Jordan: So how has Canada’s food supply chain, and I realize I’m asking you to speak a little bit generally, but how has that coped with the COVID-19 crisis?
Michael: Well, if you look, not withstanding some short term demand-based shortages that we’ve seen and that I’m sure we’ll talk about, I would say that the supply chain has performed remarkably well. It’s demonstrated that it’s been robust and resilient. And in the face of an unprecedented demand shock, it’s bent, but not broken. And we’ve still been able to buy most food products. And the supply chain is catching up to give us those products that are occasionally somewhat still in shortage.
Jordan: So yeah, let’s get into that. Because if it’s performed remarkably well, there’s also some staples that a lot of grocery stores have been missing. Like it’s been six weeks, I can’t get flour. I know some people in cottage country have had trouble getting eggs and bread. Like those seem like pretty basic failures of the supply chain, or am I wrong?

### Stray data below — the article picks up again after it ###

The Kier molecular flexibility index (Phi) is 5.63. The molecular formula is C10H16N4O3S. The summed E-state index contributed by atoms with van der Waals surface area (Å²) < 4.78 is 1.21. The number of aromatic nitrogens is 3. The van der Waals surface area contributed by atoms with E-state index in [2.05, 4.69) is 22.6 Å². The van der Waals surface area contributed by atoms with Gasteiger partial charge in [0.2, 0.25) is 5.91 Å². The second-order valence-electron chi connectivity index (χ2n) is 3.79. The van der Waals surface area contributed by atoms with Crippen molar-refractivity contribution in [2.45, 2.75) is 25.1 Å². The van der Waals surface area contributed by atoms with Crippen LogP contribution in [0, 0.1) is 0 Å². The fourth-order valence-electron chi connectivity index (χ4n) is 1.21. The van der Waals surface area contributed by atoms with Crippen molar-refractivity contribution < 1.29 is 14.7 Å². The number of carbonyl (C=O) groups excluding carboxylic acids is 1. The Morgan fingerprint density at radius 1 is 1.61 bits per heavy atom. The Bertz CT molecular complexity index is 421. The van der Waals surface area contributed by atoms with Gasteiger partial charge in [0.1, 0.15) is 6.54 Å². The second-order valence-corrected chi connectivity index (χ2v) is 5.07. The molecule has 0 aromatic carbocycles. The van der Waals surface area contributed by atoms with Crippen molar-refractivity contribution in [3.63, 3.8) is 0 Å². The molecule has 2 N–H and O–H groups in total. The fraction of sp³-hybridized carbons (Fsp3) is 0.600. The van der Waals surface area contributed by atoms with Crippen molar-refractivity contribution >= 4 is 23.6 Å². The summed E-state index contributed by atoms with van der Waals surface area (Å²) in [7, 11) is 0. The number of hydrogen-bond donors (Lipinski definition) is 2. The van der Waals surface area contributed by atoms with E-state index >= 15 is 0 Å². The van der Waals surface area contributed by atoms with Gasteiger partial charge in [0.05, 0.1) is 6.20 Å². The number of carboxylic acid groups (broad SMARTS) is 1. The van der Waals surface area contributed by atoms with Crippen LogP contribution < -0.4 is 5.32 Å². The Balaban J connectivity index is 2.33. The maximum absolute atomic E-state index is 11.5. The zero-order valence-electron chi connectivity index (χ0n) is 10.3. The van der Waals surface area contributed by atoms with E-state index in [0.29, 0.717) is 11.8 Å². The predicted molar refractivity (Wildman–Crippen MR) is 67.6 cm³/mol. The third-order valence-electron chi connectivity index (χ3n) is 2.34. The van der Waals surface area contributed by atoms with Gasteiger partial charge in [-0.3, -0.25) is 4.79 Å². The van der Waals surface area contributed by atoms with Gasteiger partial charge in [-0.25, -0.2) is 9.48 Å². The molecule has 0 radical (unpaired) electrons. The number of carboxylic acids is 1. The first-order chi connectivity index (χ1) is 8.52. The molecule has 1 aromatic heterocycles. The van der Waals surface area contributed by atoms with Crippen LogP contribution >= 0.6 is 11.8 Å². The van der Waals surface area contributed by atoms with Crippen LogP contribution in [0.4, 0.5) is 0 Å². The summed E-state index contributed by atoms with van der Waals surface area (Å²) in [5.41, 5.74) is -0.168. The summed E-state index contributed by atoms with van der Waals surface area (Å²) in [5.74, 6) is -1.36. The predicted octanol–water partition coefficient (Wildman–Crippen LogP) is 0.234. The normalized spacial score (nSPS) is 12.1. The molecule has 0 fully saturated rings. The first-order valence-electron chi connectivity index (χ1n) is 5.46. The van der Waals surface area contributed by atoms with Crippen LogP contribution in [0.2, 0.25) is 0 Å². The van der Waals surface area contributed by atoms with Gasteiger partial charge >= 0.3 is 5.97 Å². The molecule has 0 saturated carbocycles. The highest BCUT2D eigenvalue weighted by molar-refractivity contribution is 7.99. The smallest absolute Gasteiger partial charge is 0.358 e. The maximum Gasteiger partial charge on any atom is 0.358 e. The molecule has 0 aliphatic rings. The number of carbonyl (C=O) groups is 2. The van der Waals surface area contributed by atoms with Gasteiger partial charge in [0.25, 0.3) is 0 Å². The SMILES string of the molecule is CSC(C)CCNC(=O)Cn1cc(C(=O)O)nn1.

Michael: Well, I think yes, they are failures of the supply chain. But they are not supply based failures. So I think that some of the shortages have been localized and/or inconsistent. So I’m not bragging, but I’ve been able to get flour. And so we have lots of flour and in fact, some yeast in our house that we’ve been able to buy at our local stores. And I think often it depends on when you go to the store. And so demand has gone up. So why has there been a change in demand? Well, there’s been a couple of things that have contributed to the change in demand. The first thing is we’ve seen this dramatic increase in demand at retail stores, driven by the fact that we’re no longer buying much, if anything, in food service. So the demand, the quantity we’re buying at the grocery store, has gone up, and the system has to catch up. We have kind of a just in time system, where we produce and order to expected or forecasted demand, and when that demand changes, the system takes a while to catch up. The other thing that’s happened is we had some panic buying, so people were buying more than they needed. I think to a significant degree that has decreased. I think we still have the psychology, if I see something on the shelf and it’s the last item on the shelf, we may buy it. But I think people– we have perishable products in many cases, so there’s only so much room we have for storage and only so long we can store some of these things. So I think that that sort of panic buying has diminished. And the last thing is, because we’re going to the grocery store less frequently, many of us are, are buying more things in each individual shop. And there that sort of demand comes, what I call a little bit lumpier and a little bit harder to predict. So some days demand will be higher and other days demand will be lower, depending on how many people come into the store. So all of those things have shocked the supply chain. And it’s not just having the product, it’s also having the packaging to put that product in so that we can get it to the retail store. So demand for flour, which is a product you brought up, is generally low in the summer. We like to be outside, we like to barbecue, we bake significantly less than we do, maybe in a pre-Christmas timeline. And so they weren’t looking to produce a bunch of flour, and then all of a sudden we started buying flour. So the system had to catch up. It’s not like we’re short of wheat, but we were, to a degree, short of some of the packaging that we would put that flour in. And so that’s what’s constrained getting to the market. So while some stores have white flour, some of the specialty flours have been hard to find– multigrains or whole wheats– because as they’re catching up to the increased demand, they focused on the core products. So I would expect to see some of those secondary products show up in grocery stores relatively soon.